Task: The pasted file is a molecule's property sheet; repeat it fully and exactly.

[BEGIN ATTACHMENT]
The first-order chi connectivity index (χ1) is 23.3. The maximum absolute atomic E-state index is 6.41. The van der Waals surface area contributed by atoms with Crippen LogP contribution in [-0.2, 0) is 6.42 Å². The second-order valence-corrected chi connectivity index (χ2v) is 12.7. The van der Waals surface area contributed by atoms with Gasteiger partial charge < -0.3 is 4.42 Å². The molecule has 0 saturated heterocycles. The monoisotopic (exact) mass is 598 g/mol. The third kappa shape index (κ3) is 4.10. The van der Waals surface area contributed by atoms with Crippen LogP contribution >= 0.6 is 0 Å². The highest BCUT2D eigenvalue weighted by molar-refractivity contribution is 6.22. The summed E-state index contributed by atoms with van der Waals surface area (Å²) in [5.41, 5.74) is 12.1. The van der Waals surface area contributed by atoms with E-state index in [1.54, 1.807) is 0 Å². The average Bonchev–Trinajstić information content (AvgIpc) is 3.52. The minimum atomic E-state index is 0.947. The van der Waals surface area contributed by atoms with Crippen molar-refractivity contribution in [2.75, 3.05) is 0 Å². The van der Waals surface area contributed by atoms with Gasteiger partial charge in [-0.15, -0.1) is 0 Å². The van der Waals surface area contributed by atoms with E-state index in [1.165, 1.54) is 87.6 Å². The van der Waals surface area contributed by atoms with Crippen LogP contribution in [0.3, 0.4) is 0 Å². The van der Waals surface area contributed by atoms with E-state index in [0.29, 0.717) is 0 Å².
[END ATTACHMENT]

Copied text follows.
The first-order chi connectivity index (χ1) is 23.3. The maximum absolute atomic E-state index is 6.41. The van der Waals surface area contributed by atoms with Crippen LogP contribution in [-0.2, 0) is 6.42 Å². The second-order valence-corrected chi connectivity index (χ2v) is 12.7. The van der Waals surface area contributed by atoms with Gasteiger partial charge < -0.3 is 4.42 Å². The molecule has 0 saturated heterocycles. The monoisotopic (exact) mass is 598 g/mol. The third kappa shape index (κ3) is 4.10. The van der Waals surface area contributed by atoms with Crippen LogP contribution >= 0.6 is 0 Å². The highest BCUT2D eigenvalue weighted by molar-refractivity contribution is 6.22. The summed E-state index contributed by atoms with van der Waals surface area (Å²) in [5.41, 5.74) is 12.1. The van der Waals surface area contributed by atoms with E-state index in [1.54, 1.807) is 0 Å². The average Bonchev–Trinajstić information content (AvgIpc) is 3.52. The minimum atomic E-state index is 0.947. The van der Waals surface area contributed by atoms with Crippen molar-refractivity contribution in [2.75, 3.05) is 0 Å². The van der Waals surface area contributed by atoms with Gasteiger partial charge in [-0.15, -0.1) is 0 Å². The van der Waals surface area contributed by atoms with E-state index in [1.165, 1.54) is 87.6 Å². The van der Waals surface area contributed by atoms with Crippen LogP contribution in [0.3, 0.4) is 0 Å². The van der Waals surface area contributed by atoms with E-state index in [0.29, 0.717) is 0 Å².